There’s a summer place, a farm, forever imprinted on my memory, spacious in its views, lovely in its close-ups, on the gentle slopes of Purchase Mountain in the southern Appalachians. I built a house there at 5,000 feet. That’s high for these parts. Mt. Mitchell, not far from me, is 1,600 feet higher. It’s the highest point on the eastern seaboard between the Mississippi and the Atlantic Ocean. These Appalachians are ancient mountains, some of the oldest on earth. Worn down by the ages from water, frost and the work of the wind, they are gentle, livable mountains. Having a home on top of one is as close to heaven as you can get.
So begins Kathryn K. McNeil in her series of short vignettes, entitled Purchase Knob: Essays from a Mountain Notebook, describing this truly remarkable and historic slice-of-heaven that was home to McNeil for more than 30 years beginning in 1965.
I visited Purchase Knob twice in December 2013. I knew nothing of the history. I knew nothing of McNeil for that matter. All I knew is that what I discovered explains why McNeil had to purchase this property. It is stunning. From the moment you clear the forest and gaze upon the high mountain meadow with panoramic views of the Blue Ridge and Smokies, you will fall for Purchase Knob just as McNeil did.
My regular hiking companion happened to find this book at a yard sale just a week after we had been there and shared it with me for the holidays. McNeil describes what it’s like to become mountain-folk, to fit in, to become part of the community. Her neighbors were hard working and resourceful, a requirement for surviving the rural isolation and harsh winters. McNeil came to love them as dearly as she loved Purchase Knob.
What’s ever wrong gets right here. Just you sit on that porch of yours and look at the mountains. They never change, not like people. You can always trust them. Oh, they may hide once in a while, get clouded up, but they always come back out. It’s like finding old friends again.
That was the advice given to McNeil by mountain sage Amos Wood during a period of depression following the divorce from her husband. And true to Wood’s word, she did recover by being a part of the mountains, getting out to enjoy the trails, to search for rare wildflowers and elusive wildlife, and to become one with her new friends and neighbors who took her back to a time when life was all about sharing.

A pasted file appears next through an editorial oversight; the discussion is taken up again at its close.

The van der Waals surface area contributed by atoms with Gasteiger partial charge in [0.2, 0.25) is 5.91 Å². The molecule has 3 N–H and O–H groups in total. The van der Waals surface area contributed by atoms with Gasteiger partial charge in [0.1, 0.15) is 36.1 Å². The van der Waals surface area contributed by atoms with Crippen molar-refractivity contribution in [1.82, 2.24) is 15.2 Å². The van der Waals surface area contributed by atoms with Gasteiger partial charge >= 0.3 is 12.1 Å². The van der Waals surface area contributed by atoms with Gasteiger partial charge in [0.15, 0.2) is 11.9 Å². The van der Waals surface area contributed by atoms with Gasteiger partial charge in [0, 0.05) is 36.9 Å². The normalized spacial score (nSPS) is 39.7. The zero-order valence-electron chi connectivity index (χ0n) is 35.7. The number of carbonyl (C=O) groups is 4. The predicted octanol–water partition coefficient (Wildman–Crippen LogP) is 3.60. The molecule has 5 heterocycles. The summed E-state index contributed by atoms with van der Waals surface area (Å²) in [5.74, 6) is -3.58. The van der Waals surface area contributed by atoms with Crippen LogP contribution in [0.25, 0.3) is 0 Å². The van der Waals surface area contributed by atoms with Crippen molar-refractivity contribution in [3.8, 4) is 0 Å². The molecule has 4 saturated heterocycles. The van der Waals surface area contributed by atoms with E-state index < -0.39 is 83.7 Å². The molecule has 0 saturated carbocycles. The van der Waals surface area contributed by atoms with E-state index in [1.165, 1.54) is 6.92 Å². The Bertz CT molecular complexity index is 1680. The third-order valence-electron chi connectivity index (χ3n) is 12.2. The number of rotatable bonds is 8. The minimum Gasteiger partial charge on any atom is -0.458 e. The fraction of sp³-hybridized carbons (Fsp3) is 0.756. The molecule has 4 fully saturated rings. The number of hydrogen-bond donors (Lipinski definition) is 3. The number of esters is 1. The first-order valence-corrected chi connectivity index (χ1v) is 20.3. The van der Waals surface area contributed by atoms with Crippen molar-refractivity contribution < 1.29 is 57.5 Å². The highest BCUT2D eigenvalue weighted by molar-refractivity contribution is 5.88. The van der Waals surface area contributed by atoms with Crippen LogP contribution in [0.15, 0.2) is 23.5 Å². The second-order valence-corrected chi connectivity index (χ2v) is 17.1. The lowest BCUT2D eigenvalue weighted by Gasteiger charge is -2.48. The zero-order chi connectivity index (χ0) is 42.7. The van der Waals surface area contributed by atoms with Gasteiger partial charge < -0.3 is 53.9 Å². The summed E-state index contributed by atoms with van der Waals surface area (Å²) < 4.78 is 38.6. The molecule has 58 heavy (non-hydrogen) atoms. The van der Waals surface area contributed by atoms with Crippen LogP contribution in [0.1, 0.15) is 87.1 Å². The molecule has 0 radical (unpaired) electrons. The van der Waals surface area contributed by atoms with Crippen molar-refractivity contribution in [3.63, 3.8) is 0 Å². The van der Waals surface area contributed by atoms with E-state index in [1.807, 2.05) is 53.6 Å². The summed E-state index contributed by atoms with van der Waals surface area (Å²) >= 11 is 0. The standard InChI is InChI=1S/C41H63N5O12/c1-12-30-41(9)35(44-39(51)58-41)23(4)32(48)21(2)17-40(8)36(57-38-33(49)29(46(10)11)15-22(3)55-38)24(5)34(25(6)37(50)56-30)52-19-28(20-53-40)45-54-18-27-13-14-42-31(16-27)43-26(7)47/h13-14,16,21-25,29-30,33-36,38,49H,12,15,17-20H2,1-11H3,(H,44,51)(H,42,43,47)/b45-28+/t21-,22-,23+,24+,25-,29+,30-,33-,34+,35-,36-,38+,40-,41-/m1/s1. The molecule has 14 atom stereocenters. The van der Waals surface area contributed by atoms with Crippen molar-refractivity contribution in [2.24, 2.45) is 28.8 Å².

There’s a rich history in the southern Appalachians; of the hard times and harsh winters, of working together to achieve common goals, of using the land and the forests to survive… far from the hustle and bustle of the large eastern cities. McNeil recognized the importance of celebrating the mountain lifestyle, rather than trying to change it. After all, many of the resident’s heritage is traced back hundreds, if not thousands, of years as evidenced by their Cherokee features.
McNeil was the right person to own this remarkable piece of property, making every effort to blend in, rather than to rule from high above on the hill. McNeil donated the 535-acre property, including her house on the hill, to Great Smoky Mountains National Park in 2000, but before doing so, she published this book in 1999. Her home now houses the Appalachian Highlands Science Learning Center that studies the effects of airborne particulants on the local ecology. The Learning Center has averaged about 5,000 visiting scientists, students and teachers each year.
I have witnessed all seasons here. I have seen the hardwoods on the meadow’s edge turn to reds and golds, and after the December wind has done its work, watched it send the leaves spinning in furious circles round and round, tossing them high in the sky and catching them again, pressing them into brown heaps.
I have seen the silhouettes of winter when the apple trees stand bare, their fruit unpicked, hanging like rubies in the cold, clear air, waiting for frosts to turn them brown and dry until they fall, too, and join the dry leaves.
And spring? What a morning May brought me once, when the serviceberry trees, already white with blossoms, turned to sparkling glass in a late freeze. I remember that old mountain caution: “Wait until Mother’s Day before planting.” That was Mother’s Day.
I have only visited Purchase Knob in one season, late fall, having only discovered it in the past couple months. Thanks to McNeil’s flowing descriptions of the seasons at the “Purchase” you can rest assured I will be back many, many times. If you find yourself visiting Purchase Knob, be sure to also find a copy of Purchase Knob: Essays from a Mountain Notebook. Learning more about the history and the background will make your visit an even more enriching and rewarding experience.
Update May 2016: It is with great sadness that I share news of the loss of Kathryn McNeil. She left an indelible legacy on Great Smoky Mountains National Park. In the three years since my first visit to Kathryn’s Purchase Knob, it has become one of my favorite places in the Smokies. I volunteer at the Appalachian Highlands Science Learning Center that used to be her home. I hike along the Cataloochee Divide on a nearly monthly basis. I share her love of “The Purchase.”
Shortly before her passing Kathryn helped create an endowment to fund a full-time, year round Parks as Classrooms Resource Education Ranger position. This kind of permanent funding will empower the park to maximize the resources available at this world class facility and provide more comprehensive, hands-on science education programs for middle and high school students in Western North Carolina. It is a wonderful legacy for a generous friend of the Smokies.